- Secretary of State Antony Blinken and Foreign Minister Sergei Lavrov will use some of their meeting this week to prepare for an even more important meeting this summer.
- A summit between President Joe Biden and President Vladimir Putin should focus on topics where they can agree on something rather than rehashing irreconcilable differences.
- Daniel R. DePetris is a fellow at Defense Priorities and a foreign affairs columnist at Newsweek.
- See more stories on Insider’s business page.
When US Secretary of State Antony Blinken and Russian Foreign Minister Sergei Lavrov meet at an Arctic Council ministerial today, the two will be using some of their time together to prepare for an even more important meeting this summer.
A potential summit between US President Joe Biden and Russian President Vladimir Putin, likely to take place in Europe, would come at an especially turbulent time in the US-Russia relationship.
The two countries, however, don’t have the luxury of taking the path of least resistance and allowing bilateral relations to atrophy into a permanent state of animosity. Washington and Moscow may not like each other, but they can’t ignore one another either.
For Biden, a summit with his Russian counterpart would be the best opportunity to date to at least inject some predictability into the US-Russia relationship – an objective the president himself emphasized during his April 15 address at the White House.
Putin is the stereotypical autocratic nationalist, a man who puffs out his chest, exaggerates Russia’s power and broadcasts an aura of Russian determination to the world. But the fact is that Russia suffers from a long list of socio-economic problems.
Real disposable incomes for the average Russian citizen have dropped five out of the last seven years. Russia’s GDP is down by 25% since 2013; at $1.7 trillion, the Russian economy is less than one-tenth the size of the US and less than half the size of Germany’s. The gap between the Russian political class and the Russian population is rising, with 75% of Russians skeptical they can influence the Kremlin’s decision-making.
Domestic problems aside, Russia remains a formidable regional power and has demonstrated to the world it will use military force (Georgia in 2008, Ukraine in 2014, Syria in 2015) if Moscow perceives its core security interests are threatened.
While its defense budget can’t compete with the US or NATO-Europe, Russia doubled its military expenditures between 2000-2017 – much of which has gone into modernization and procurement. Russia is also a permanent member of the UN Security Council and the world’s largest nuclear weapons power, possessing over 6,200 nuclear warheads.
For the US and Russia, respecting the other’s baseline interests is imperative if both want to move forward. This requires Biden to recognize which issue areas are irreconcilable and which hold promise.
The irreconcilable issues are easy to discern. It is no surprise that Putin will recoil from any topic that touches upon Russia’s domestic affairs. While Biden will likely condemn Alexei Navalny’s persecution and excoriate Putin for cracking down on Russian opposition movements, the Russian government is highly unlikely to change its behavior based on US urgings.
Ukraine, too, will be a contentious issue. US demands that Moscow move its forces out of the Donbas and allow Kiev to retake full control of the Russian-Ukrainian border will fall on deaf ears.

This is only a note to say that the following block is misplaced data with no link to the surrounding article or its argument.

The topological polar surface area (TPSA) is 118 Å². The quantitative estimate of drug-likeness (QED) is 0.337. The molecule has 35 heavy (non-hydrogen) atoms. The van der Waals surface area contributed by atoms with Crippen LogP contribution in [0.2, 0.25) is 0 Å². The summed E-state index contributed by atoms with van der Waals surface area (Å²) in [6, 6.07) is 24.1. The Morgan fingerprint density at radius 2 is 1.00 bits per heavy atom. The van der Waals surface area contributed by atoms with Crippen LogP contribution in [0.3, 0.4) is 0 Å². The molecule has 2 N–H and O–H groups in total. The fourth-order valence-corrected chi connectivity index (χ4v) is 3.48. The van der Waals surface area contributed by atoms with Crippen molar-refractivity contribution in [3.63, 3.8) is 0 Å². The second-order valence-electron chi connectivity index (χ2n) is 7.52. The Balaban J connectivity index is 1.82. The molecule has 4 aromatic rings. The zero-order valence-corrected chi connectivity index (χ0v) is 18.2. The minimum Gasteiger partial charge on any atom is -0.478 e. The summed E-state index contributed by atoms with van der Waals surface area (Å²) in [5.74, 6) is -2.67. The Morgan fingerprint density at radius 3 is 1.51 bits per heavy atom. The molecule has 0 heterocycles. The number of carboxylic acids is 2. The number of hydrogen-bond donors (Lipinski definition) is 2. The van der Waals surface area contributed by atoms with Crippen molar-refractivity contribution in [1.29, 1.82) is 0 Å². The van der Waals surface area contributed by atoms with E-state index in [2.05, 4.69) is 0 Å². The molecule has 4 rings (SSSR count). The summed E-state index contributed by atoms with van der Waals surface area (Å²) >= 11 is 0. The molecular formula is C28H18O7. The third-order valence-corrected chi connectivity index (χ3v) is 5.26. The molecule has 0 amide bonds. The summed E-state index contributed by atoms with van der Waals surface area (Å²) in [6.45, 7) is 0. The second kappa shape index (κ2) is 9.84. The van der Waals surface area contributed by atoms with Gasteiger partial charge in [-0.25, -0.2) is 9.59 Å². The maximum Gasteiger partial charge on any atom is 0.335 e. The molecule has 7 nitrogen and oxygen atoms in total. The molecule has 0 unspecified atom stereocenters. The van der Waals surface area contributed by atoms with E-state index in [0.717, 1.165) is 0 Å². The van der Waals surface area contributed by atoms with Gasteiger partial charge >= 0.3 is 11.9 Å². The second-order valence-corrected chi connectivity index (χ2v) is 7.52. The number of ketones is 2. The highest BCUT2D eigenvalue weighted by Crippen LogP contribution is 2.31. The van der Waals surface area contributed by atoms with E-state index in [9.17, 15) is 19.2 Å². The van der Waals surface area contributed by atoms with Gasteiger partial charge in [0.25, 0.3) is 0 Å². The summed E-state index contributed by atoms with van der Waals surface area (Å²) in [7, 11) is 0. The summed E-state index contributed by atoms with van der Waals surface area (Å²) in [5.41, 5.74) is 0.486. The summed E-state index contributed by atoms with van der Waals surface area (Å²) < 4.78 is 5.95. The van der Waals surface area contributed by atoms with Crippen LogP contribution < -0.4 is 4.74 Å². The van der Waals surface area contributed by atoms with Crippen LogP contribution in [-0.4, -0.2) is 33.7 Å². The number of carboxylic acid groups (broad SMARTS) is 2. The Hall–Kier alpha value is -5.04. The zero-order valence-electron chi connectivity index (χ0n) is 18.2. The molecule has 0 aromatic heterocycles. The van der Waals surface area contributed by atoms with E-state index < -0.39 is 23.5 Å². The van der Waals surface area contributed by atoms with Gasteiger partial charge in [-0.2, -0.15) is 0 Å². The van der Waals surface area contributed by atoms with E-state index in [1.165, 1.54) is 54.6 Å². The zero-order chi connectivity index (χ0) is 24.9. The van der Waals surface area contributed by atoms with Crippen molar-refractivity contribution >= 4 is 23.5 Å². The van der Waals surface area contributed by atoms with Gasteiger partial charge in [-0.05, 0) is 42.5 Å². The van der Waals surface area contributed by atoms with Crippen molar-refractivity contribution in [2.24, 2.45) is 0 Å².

In the seven years since Ukraine’s war in the east began, Russia has made it abundantly clear that a total military victory by Kiev won’t be permitted. The best we can expect is a reaffirmation of support for the Minsk II peace process – hardly a satisfying outcome.
Areas of collaboration, however, are available if both men are willing to seize them.
First, Biden and Putin could use a potential summit to wind down a cycle of diplomatic escalation that shows no sign of ending. Washington and Moscow have traded tit-for-tat diplomatic expulsions, visa restrictions and entry bans this year.
Those expulsions are largely emotional reactions that do little to solve ongoing disputes like cyberattacks and disinformation operations and in fact just accentuate the grievances. Biden and Putin should at the very least come to an understanding on stopping the escalatory cycle at its current state.
Ideally, a mutually-acceptable arrangement on reversing those measures would be reached – some of which leave ordinary Americans and Russians in the cold.
Second, the US and its NATO allies should resurrect the NATO-Russia Council. This joint council, formed in 2002 to bring NATO and Russian decision-makers together for consultations on areas of mutual interest, has been in a state of purgatory since Russia’s annexation of Crimea.
Tensions have only risen in the years since. But it’s precisely during times of strained relations when consultative mechanisms like the NATO-Russia Council are so important.
Third and most consequentially, strategic stability should be at the top of any Biden-Putin agenda. Washington and Moscow have already had some success in this regard, when both agreed to extend the New START agreement, which caps deployed strategic nuclear weapons and launchers.
Biden himself floated a strategic stability dialogue with Moscow that would, in his words, “pursue cooperation in arms control and security.” The Russian Foreign Ministry suggested such an initiative was possible. Any strategic talks will prove remarkably difficult. Yet the alternative of no discussions is even worse.
US-Russia relations will be tense for quite some time. But given that Washington and Moscow hold 90% of the world’s nuclear weapons, Biden would be wise to approach Russia not as an ally, friend or adversary, but as a nation that must be engaged with whether we like or not.
Daniel R. DePetris is a fellow at Defense Priorities and a foreign affairs columnist at Newsweek.